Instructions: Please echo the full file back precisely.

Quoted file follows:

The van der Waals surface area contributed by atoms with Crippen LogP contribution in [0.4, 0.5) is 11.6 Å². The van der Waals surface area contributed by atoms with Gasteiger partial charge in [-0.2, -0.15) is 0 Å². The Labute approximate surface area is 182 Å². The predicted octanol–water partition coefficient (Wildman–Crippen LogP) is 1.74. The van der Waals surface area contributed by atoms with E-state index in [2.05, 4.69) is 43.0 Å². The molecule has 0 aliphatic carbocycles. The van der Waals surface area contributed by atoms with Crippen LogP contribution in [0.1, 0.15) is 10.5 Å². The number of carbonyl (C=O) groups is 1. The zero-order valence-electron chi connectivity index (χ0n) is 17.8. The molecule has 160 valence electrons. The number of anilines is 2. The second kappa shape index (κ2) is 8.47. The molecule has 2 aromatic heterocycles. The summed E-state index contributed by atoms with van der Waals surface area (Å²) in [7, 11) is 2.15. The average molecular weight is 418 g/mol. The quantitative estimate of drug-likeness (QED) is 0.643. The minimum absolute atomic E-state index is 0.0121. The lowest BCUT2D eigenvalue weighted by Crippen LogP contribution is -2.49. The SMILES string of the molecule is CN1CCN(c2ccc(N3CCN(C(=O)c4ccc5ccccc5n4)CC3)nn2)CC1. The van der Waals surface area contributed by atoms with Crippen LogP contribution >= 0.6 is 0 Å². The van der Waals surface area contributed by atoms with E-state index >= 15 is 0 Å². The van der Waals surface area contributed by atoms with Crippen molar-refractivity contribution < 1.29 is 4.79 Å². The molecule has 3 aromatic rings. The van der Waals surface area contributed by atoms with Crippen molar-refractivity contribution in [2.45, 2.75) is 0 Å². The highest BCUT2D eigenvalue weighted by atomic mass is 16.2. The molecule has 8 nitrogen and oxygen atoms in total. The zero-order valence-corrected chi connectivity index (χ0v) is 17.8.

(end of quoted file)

The van der Waals surface area contributed by atoms with Crippen LogP contribution in [0.4, 0.5) is 11.6 Å². The van der Waals surface area contributed by atoms with Gasteiger partial charge in [-0.2, -0.15) is 0 Å². The Labute approximate surface area is 182 Å². The predicted octanol–water partition coefficient (Wildman–Crippen LogP) is 1.74. The van der Waals surface area contributed by atoms with E-state index in [2.05, 4.69) is 43.0 Å². The molecule has 0 aliphatic carbocycles. The van der Waals surface area contributed by atoms with Crippen LogP contribution in [0.1, 0.15) is 10.5 Å². The number of carbonyl (C=O) groups is 1. The zero-order valence-electron chi connectivity index (χ0n) is 17.8. The molecule has 160 valence electrons. The number of anilines is 2. The second kappa shape index (κ2) is 8.47. The molecule has 2 aromatic heterocycles. The summed E-state index contributed by atoms with van der Waals surface area (Å²) in [7, 11) is 2.15. The average molecular weight is 418 g/mol. The quantitative estimate of drug-likeness (QED) is 0.643. The minimum absolute atomic E-state index is 0.0121. The lowest BCUT2D eigenvalue weighted by Crippen LogP contribution is -2.49. The SMILES string of the molecule is CN1CCN(c2ccc(N3CCN(C(=O)c4ccc5ccccc5n4)CC3)nn2)CC1. The van der Waals surface area contributed by atoms with Crippen LogP contribution >= 0.6 is 0 Å². The van der Waals surface area contributed by atoms with E-state index >= 15 is 0 Å². The van der Waals surface area contributed by atoms with Crippen molar-refractivity contribution < 1.29 is 4.79 Å². The molecule has 3 aromatic rings. The van der Waals surface area contributed by atoms with Crippen molar-refractivity contribution in [2.45, 2.75) is 0 Å². The highest BCUT2D eigenvalue weighted by atomic mass is 16.2. The molecule has 8 nitrogen and oxygen atoms in total. The zero-order valence-corrected chi connectivity index (χ0v) is 17.8.